Newly minted justice Brett Kavanaugh heard oral arguments Tuesday morning in his first death penalty case, a controversial subject that is almost perpetually before the High Court.
The case, Bucklew v. Precythe, is the latest of many appeals by multiple murderer Russell Bucklew to delay his execution—he was convicted and sentenced to death more than 20 years ago. This latest appeal (called an "as applied" challenge) is concerned with the method of execution used by the state of Missouri as applied to Bucklew but represents yet another instance of the Supreme Court's justices being forced to grapple with the strange contours of lethal injection.
Bucklew suffers from a rare disease called cavernous hemangioma, which "has caused unstable, blood-filled tumors to grow in his head, neck, and throat." These tumors are known to burst, causing Bucklew’s airways to be flooded. He argues there is a very real risk that while undergoing lethal injection, one will burst, causing him to effectively drown on the table, a fate he contends violates the Eighth Amendment's prohibition on cruel and unusual punishment.
Citing this, Bucklew is seeking an alternative form of execution: nitrogen gas hypoxia, which is broadly embraced by proponents of voluntary euthanasia as a mechanism for painless suicide. Although the gas chamber is authorized as an alternative form of execution in Missouri, the state argues that this has historically meant execution with cyanide gas.
The questions presented by the Court in Bucklew are actually a little more complicated even than this. Specifically, they concern how and whether or not Bucklew presented his alternative means of execution—a very important question since 2015's Glossip v. Gross, the highly controversial case that found lethal injection is permissible under the Eighth Amendment but also gave capital convicts the right to propose an alternative method of execution, assuming they met certain thresholds.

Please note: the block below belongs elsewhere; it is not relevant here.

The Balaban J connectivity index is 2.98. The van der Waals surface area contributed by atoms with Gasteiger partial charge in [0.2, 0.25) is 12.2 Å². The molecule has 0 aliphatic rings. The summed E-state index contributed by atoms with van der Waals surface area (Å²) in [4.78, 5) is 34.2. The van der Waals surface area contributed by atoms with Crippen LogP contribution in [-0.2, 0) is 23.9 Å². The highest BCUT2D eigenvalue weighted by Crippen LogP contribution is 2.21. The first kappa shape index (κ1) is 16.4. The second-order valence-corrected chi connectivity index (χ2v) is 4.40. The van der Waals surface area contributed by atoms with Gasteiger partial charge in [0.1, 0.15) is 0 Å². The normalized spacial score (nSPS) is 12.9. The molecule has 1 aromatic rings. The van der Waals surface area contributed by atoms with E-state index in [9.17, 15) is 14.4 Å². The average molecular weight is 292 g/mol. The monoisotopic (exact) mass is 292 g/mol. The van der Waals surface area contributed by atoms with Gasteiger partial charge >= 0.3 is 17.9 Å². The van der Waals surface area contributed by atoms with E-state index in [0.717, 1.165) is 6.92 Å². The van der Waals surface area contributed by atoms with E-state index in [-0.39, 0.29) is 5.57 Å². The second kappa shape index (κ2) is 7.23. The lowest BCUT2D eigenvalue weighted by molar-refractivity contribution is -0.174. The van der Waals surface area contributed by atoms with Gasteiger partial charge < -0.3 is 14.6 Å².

If the preceding sounds confusing, that is because it is. Bucklew is the latest in a series of cases which concern themselves with the contours of what does and does not constitute "cruel and unusual punishment" as far as the death penalty is concerned. The Court has been tied up in trying to answer this question since 1972's Furman v. Georgia, when it temporarily stayed the death penalty nationwide under the stipulation that as then-implemented, it was constitutional. Capital punishment was relegalized four years later, but the Court's tricky entanglement with it has proceeded ever since.
As such, Kavanaugh's first death penalty oral argument is an important indicator of the direction of the future of the Court. The Associated Press reported that Kavanaugh focused primarily on practical questions during oral arguments: Will Bucklew be lying flat on his back during the execution? What are the limits on pain during an execution? Kavanaugh also directed most of his questions at counsel for the state of Missouri, which may indicate that he has more sympathy for Bucklew's side.
Kavanuagh's vote is of particular significance because, the AP noted, his predecessor Anthony Kennedy was the deciding vote in granting Bucklew a reprieve from execution earlier this year. A final decision in Bucklew v. Precythe is expected in the spring.